About Us

Welcome to our blog, describing our voyage aboard Bravo, a Kelly Peterson 46 sailboat with homeport in Seattle, Washington. We headed south in 2010, destined for Mexico and beyond. Cheers, Adam and Cindi


"As for me, I am tormented by an everlasting itch for things remote. I love to sail forbidden seas, and land on barbarous coasts." -Herman Melville, 1844


Friday, April 6, 2012

Bahia del Sol....'Bravo' goes to summer camp!!!

The last week has been eventful.  We cleared out of Mexico in Chiapas.  The "paperwork cha cha" was quite a process.  It included trips to the port captain and customs offices, and the airport for the immigration officer.  Fees were due, requiring trips to bank machines (or bank), and back again.  We were clearing out with two other boats, so we all went together, driven and greatly assisted by Guillermo from the Marina.  All told it took nearly 4 hours, and we were told that this was very quick!!!  I can see why people often use an agent to help out.  The next morning, the navy and port captain came by to inspect the boats, with along with drug dog "Gamma", a friendly german shephard.  Fresh brewed Chiapas coffee all around, Bravo passed inspection, and was free to leave Mexico, in fact HAD to leave within 48 hours.

Leaving Mexico was emotional for us.  This country has been so welcoming, and the people so warm to us everywhere we traveled.  It was also our intro to this cruising lifestyle, and a great intro it was..."Cruising Light" as we call it...everything you need is available, perhaps with a bit more effort than in the states, but with a bit of perseverence, it's all doable.  Not always the case as we venture further afield.

Breakwater leaving Puerto Chiapas
But we headed out, and immediately had the best sailing conditions that either of us could remember on this entire journey.  With winds between 15 and 22 knots over the starboard quarter, 'Bravo' flew along on the flat seas at a 7.5 knot average, quick for us.  And it lasted all day, and all of the first night of the two night passage past Guatemala to El Salvador.  But this created a real dilemma for us.  One that we've never faced before.....there is a bar crossing to get into the estuary in Bahia del Sol, El Salvador.  We can only get in at high tide, and a pilot boat is required on a jet ski to guide us across the bar through the breaking surf.  Getting there early would just mean bobbing around outside the surf waiting for the high tide at 11 am.  So the entire second day and night we had to continually work to slow the boat down...double reefed main strapped in way too tight, and no headsail, had us crawling along at 4 knots in the glorious sailing breeze.....ARGHHHHH, how frustrating!!!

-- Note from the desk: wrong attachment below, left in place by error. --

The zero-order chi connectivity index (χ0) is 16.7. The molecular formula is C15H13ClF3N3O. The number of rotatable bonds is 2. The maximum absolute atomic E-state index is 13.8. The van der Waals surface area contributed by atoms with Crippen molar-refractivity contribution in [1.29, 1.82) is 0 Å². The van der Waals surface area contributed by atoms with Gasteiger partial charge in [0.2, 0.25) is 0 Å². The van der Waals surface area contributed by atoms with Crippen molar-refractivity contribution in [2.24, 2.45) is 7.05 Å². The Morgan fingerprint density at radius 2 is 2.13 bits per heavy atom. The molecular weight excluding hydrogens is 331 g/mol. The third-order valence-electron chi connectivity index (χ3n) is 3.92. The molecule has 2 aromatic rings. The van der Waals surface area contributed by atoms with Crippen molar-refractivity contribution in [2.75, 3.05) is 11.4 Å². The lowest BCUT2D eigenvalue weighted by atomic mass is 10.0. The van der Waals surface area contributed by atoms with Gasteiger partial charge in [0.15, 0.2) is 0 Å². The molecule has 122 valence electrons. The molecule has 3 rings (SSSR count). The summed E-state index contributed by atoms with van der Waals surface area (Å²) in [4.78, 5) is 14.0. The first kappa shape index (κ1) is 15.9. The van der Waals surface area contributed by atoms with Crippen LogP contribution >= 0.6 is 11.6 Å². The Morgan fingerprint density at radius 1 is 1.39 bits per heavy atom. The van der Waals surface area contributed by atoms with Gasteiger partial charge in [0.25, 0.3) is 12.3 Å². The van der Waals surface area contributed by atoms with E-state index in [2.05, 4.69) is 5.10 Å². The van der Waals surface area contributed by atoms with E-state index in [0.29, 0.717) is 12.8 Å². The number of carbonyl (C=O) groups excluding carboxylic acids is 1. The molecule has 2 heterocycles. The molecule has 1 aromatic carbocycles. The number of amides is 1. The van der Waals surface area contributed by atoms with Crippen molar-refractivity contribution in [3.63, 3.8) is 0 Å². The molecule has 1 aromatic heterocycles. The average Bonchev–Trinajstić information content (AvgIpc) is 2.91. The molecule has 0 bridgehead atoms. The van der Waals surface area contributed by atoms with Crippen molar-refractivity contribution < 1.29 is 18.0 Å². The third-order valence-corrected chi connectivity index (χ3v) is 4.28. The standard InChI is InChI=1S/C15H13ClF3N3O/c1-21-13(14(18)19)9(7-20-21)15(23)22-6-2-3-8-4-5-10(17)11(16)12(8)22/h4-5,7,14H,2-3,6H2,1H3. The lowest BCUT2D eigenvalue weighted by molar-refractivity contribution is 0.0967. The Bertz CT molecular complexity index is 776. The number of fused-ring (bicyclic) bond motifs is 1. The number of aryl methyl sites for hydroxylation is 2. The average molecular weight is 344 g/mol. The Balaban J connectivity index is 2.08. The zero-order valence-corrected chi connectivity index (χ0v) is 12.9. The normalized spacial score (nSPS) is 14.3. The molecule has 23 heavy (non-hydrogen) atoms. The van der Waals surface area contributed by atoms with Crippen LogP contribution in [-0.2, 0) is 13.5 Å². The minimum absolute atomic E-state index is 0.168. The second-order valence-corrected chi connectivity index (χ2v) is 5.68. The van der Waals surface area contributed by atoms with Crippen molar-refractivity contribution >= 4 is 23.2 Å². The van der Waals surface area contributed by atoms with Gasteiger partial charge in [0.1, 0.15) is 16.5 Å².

Panga working his long line off the Guatemala coast.
Even 20 miles out, we passed many long lines floating between two unmarked buoys on our trip down the coast.  Actually they're not entirely unmarked.....oftentimes there is a scrap of black plastic bag tied to a stick in a floating plastic bottle!!!  A bit tough to see in the dark.  Happily we avoided snagging any, though there were several quick evasive maneuvers!!!

3 foot barracuda had a mouth full of razors!!!




Fishing was good on this short passage.  Report:  2 skipjack tuna, 1 baby dorado, 1 barracuda, 1 20 lb. jack crevalle, and finally, 1 nice dorado.  Quite the assortment!  All except the last were thrown back, but the dorado that we kept was a tasty treat!

We finally arrived at the pilot meeting place a bit early, and bobbed about with s/v Panache and s/v Belle Star, both also waiting to cross into the estuary.  The crossing has a serious reputation, but we were confident in both our jet ski pilot team and in 'Bravo' to hang ten and surf in safely.